Parents that had children taking the 11+ transfer test in 2019 will remember the debacle of incorrect answers on the answer sheet. It was a huge source of worry, as schools reportedly handled the situation differently, and those stronger in the literacy aspects of the paper worried their child would lose out from marks being removed as a result.
But no one could have imagined a few months later we would be discussing whether the 11+ would even go ahead.
So, what will happen, and how can you make sure your child is as best prepared as they possibly can be?
The test in September
Later this month, the Buckinghamshire Grammar Schools (TBGS), which manages and administers 11-plus testing for all 13 grammars in the area, has said that it will officially announce what impact the coronavirus school shutdown has had on their plans for the test.
They have already released their thoughts on their preferred option – to hold the test in early November, giving children an extra two months to prepare.
However, although this is their preferred option, they will not be able to move forward with this plan until they receive approval from the Department for Education.
Over in Northern Ireland, some schools have already taken the decision to not have the test at all.
A national catch up
In the meantime, with the assumption that the test will go ahead, parents will be keen to make sure that their children have the best possible chance of passing.
The Government has recently admitted that they will need to spend £1 billion to help children catch up the education they have missed, though a national tutoring programme over three years.
It’s clear that children have lost out on a great deal of education, and that this will be compounded by the well-known summer learning loss.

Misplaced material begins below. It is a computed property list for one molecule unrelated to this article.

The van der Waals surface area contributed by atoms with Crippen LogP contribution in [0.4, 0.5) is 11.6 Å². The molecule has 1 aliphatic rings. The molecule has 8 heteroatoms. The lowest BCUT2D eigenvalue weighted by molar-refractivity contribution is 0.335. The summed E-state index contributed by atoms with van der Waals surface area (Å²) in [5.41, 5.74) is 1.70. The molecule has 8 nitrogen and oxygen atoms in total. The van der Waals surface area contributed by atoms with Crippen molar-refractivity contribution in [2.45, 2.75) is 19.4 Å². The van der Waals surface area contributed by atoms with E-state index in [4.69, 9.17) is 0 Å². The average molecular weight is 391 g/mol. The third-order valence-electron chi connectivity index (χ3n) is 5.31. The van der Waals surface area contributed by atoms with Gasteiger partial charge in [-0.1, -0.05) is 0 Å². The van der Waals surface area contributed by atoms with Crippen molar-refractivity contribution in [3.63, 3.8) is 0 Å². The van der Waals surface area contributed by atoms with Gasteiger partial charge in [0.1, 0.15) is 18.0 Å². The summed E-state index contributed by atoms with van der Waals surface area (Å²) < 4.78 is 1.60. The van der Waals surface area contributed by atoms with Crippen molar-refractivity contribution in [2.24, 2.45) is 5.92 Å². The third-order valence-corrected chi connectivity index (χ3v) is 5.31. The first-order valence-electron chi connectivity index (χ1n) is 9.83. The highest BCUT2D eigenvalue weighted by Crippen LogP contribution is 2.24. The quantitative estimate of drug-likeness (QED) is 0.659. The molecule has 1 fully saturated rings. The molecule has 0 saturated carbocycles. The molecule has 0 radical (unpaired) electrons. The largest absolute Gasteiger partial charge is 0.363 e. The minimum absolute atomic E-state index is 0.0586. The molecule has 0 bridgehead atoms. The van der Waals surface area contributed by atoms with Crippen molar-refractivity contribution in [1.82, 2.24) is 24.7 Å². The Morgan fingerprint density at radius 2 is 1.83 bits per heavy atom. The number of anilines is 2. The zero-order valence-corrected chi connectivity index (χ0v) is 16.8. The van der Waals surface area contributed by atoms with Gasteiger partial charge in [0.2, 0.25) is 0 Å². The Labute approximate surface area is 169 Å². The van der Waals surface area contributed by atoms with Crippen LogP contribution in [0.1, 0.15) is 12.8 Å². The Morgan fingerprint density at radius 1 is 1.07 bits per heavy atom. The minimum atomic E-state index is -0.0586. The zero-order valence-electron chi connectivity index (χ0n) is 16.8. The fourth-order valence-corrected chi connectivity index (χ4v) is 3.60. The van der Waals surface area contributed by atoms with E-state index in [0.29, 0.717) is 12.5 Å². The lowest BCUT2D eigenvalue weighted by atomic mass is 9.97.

The summer learning loss is the phenomenon whereby children come back to school in September at a lower level than when they left in July.
There has been no suggestion so far that the 11+ test will change in style and format to take into account the lack of education some children have received over the last few months.
With all this in mind, there’s no doubt in my mind that children will have to work a little bit harder this summer to catch up.
What to focus on
There are some key elements that children should focus on in the next few months.
- Reading – as much and as wide variety of material as possible. The children understand the context of a word, the better they will be at answering the different types of English questions in the test
- Times tables – it’s the foundation of any maths work and, crucially, can speed up being able to answer questions by valuable seconds
- Practise – there are certain types of questions where your child will get better simply by repetition. The GL Assessment website has useful practise papers for free (as well as paid for options) that will introduce the style of the questions
We are offering free assessments to help you find out what level your child is at and how you can help them catch up. Do give us a call on 01494 773300.